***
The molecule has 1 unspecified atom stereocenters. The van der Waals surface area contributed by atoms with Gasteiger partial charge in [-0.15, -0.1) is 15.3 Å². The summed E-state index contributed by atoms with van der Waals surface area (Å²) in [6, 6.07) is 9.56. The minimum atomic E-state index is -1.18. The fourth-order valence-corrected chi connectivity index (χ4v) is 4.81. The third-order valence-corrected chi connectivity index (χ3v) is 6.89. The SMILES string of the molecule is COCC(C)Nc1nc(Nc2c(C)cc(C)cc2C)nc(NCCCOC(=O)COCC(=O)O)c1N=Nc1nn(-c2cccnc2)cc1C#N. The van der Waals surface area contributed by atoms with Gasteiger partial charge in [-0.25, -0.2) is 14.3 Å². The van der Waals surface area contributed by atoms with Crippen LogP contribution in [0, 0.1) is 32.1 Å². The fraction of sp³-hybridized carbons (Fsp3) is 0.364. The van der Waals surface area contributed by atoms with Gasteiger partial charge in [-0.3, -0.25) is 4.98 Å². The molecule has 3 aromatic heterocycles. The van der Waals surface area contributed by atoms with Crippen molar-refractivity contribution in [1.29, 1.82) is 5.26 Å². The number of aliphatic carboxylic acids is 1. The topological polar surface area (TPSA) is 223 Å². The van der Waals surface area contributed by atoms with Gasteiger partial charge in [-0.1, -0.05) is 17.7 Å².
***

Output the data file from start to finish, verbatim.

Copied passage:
The molecule has 1 unspecified atom stereocenters. The van der Waals surface area contributed by atoms with Gasteiger partial charge in [-0.15, -0.1) is 15.3 Å². The summed E-state index contributed by atoms with van der Waals surface area (Å²) in [6, 6.07) is 9.56. The minimum atomic E-state index is -1.18. The fourth-order valence-corrected chi connectivity index (χ4v) is 4.81. The third-order valence-corrected chi connectivity index (χ3v) is 6.89. The SMILES string of the molecule is COCC(C)Nc1nc(Nc2c(C)cc(C)cc2C)nc(NCCCOC(=O)COCC(=O)O)c1N=Nc1nn(-c2cccnc2)cc1C#N. The van der Waals surface area contributed by atoms with Gasteiger partial charge in [-0.25, -0.2) is 14.3 Å². The van der Waals surface area contributed by atoms with Crippen LogP contribution in [0, 0.1) is 32.1 Å². The fraction of sp³-hybridized carbons (Fsp3) is 0.364. The van der Waals surface area contributed by atoms with Gasteiger partial charge in [-0.3, -0.25) is 4.98 Å². The molecule has 3 aromatic heterocycles. The van der Waals surface area contributed by atoms with Crippen molar-refractivity contribution in [1.29, 1.82) is 5.26 Å². The number of aliphatic carboxylic acids is 1. The topological polar surface area (TPSA) is 223 Å². The van der Waals surface area contributed by atoms with Gasteiger partial charge in [-0.1, -0.05) is 17.7 Å².